Hello, my name is Mark Wilhelm and I am an artist and notebook enthusiast! I have been an artist in the Fine Art space for over twenty years and, before 2019, I had never dealt with artist block. I felt as though I had designed the perfect artistic life that would beat back artist block and I would dispense advice to my fellow artist like some kind of guru. “Just set limitations for how you make your work, the reduction in options will highlight a clear path,” I would say. Or “Just distract yourself with something else for a while and then you can sneak up on your muse while they are unaware!”
Thinking back, I realize how little I understood about artist block. While both those tactics could work, I realize how oversimplified and dismissive my advice was. Even now, after wading through three years of artist block, I can’t be sure I fully understand it. I hope to shed light on the fickle nature of artist block by sharing the story of how I inadvertently lifted my own block.
Currently, my partner and I are traveling the US full time. When we set out, I decided to leave most of my traditional art supplies at home and simplify my options by only bringing my iPad and Apple Pencil. I was hopeful that the constant change of scenery and efficient medium (digital art) would help with the block. But travel provides its own challenges. Adjusting to this way of life hasn’t been as easy as I thought it would be. While I managed a few digital paintings, nothing rekindled the fire to create that I am accustomed to feeling.
About seven months into the trip, I decided to start a travel journal. I have always loved notebooks and have purchased many, but this time I wanted to do my research and find the right “system”. Having well designed and purposeful items while traveling really enhances my experience. Every item I have with me has a specific function, is easy to pack, and is aesthetically pleasing. With these qualities in mind, I began my research and found Traveler’s Company.
I was completely hooked on the versatile and tactile nature of a fully kitted out notebook. I started my travel journal experience by keeping items from my travels and arranging them onto a page with my written thoughts. I think this act of creating something visual with no intention of ever sharing it with anyone made it an act of pure creativity. It cut away all the distractions and worries and reminded me of the way I use to feel while making art.
In the world of fine art, I found it very easy to lose sight of the physical art due to the cloud of other responsibilities and pressures that come along with it. I was the Artist-in-Residence for the Art Center of the Bluegrass for many years and my studio was open to the public. I created a routine that was primarily intended to keep my studio organized due to its public nature, but it became a part of my artistic process; Organization was the beginning. Before starting my work for the day I would put away dry brushes, stage my new work, or do general cleaning. I was surprised to find that the analogue items I currently use for journaling give me that same feeling. And through the process of journaling, I found my creative drive coming back.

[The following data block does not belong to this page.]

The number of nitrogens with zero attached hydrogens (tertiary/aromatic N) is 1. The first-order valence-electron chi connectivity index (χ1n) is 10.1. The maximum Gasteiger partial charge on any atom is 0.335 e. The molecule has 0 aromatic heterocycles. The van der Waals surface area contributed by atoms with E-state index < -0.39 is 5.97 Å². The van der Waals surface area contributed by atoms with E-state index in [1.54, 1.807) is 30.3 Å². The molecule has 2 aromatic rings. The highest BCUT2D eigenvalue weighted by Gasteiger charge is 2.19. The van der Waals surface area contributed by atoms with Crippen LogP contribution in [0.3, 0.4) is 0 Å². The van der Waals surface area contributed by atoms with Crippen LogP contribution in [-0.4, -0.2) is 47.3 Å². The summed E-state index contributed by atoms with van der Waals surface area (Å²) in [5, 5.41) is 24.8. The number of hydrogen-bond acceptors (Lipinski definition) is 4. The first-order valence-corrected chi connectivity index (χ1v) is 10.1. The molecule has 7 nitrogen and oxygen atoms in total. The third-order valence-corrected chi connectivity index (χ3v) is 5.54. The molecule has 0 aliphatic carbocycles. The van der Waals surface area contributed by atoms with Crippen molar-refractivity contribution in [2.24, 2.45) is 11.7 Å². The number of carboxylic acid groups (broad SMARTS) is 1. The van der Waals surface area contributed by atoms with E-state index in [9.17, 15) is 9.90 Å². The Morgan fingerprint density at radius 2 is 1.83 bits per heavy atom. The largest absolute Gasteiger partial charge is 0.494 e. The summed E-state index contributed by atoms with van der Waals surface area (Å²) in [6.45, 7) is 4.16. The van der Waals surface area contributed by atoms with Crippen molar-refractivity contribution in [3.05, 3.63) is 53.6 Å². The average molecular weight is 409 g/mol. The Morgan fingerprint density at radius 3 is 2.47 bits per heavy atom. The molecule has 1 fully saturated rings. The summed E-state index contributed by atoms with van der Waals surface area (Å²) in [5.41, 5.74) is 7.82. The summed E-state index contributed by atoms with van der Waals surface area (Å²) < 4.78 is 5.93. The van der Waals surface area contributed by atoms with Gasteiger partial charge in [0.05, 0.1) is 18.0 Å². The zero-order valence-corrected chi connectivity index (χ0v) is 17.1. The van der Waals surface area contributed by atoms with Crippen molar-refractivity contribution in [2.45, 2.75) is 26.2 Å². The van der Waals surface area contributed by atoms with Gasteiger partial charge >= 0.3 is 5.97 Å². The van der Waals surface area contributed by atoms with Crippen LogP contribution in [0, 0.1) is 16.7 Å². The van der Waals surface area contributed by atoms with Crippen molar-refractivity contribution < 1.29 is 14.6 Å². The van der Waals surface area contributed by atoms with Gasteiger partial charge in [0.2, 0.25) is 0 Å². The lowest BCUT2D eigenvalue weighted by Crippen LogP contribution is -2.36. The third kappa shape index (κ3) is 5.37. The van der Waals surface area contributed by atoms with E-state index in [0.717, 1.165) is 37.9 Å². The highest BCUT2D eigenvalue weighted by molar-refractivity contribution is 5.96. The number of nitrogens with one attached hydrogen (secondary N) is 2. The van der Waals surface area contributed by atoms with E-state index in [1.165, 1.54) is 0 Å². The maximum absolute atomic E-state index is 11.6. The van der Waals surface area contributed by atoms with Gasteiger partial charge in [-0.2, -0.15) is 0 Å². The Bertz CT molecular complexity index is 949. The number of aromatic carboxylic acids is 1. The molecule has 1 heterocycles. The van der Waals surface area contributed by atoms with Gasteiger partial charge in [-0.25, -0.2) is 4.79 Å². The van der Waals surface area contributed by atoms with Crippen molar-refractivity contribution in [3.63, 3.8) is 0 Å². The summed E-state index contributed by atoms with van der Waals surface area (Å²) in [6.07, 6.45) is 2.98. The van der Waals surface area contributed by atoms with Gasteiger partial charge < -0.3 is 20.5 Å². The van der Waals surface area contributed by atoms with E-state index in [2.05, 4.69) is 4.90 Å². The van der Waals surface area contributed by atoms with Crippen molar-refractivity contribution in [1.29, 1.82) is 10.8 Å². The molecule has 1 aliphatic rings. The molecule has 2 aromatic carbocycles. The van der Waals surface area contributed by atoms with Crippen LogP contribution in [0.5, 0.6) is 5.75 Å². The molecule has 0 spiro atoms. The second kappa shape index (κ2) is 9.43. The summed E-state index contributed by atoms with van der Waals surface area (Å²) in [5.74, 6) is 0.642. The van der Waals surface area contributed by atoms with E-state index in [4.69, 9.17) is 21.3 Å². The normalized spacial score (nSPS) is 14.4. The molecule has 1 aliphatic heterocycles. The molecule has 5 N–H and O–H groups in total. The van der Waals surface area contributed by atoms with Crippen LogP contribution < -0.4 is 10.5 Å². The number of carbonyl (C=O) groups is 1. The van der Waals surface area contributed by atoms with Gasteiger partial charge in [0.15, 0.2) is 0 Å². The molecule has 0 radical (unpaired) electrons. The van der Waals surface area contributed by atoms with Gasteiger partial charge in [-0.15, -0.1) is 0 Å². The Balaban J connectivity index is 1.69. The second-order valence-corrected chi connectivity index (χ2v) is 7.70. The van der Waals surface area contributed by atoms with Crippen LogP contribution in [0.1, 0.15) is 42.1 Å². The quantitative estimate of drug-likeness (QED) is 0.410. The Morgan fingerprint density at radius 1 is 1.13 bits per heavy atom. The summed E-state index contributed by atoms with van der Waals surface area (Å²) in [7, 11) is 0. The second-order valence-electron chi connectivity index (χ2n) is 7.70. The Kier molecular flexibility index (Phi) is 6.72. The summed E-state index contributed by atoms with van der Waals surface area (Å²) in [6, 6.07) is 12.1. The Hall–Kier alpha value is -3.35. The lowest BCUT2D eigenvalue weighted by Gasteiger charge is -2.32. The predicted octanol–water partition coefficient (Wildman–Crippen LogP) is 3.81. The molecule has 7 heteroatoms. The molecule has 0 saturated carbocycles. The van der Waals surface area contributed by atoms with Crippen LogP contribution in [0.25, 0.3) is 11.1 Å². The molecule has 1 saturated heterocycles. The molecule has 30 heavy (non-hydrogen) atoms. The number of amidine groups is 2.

We can call it luck, or happenstance, but Traveler’s Company carried watercolor paper inserts for the notebook that I use. I was excited by my renewed inclination to create and decided to equip myself with art materials using the same thoughtfulness I gave to my journaling system. I use the The Superior Labor (TSL) leather box for pens and washi tapes, the TSL pen pouch for my brushes, Daniel Smith watercolor tin, and Raphael and Escoda travel brushes. I spent time researching each item to make sure the whole system would work together, be easy to travel with, and look like a matching set.
Discovering that my artistic muse is fueled by organization and thoughtfulness has been eye opening! Spending time thinking through and researching each item before bringing it into my life has been a lesson in thoughtfulness. All of these items now keep me happy and in the mood for art because I am inspired by their quality in an age of mass production and replication. Discovering Baum-Kuchen and their thoughts on how analogue artifacts and everyday-use items become comforting and hold your stories made me realize that even the scrapes and dents my items pick up along the way could fuel my artistic drive.
For me, the whole experience of travel journaling rekindled my creative flame! The act of pure creativity and storytelling involved in journaling combined with the timeless appeal of analogue items continues to comfort and inspire me. As is fitting, my current abstract watercolor series is inspired heavily by my travel journal.
Every person is unique, so every art block is unique. But I guess I would add to my previous art block advice, “try and make something for yourself”. It might work and it might not, but the journey is the destination.
Text and photos by: Mark Wilhelm
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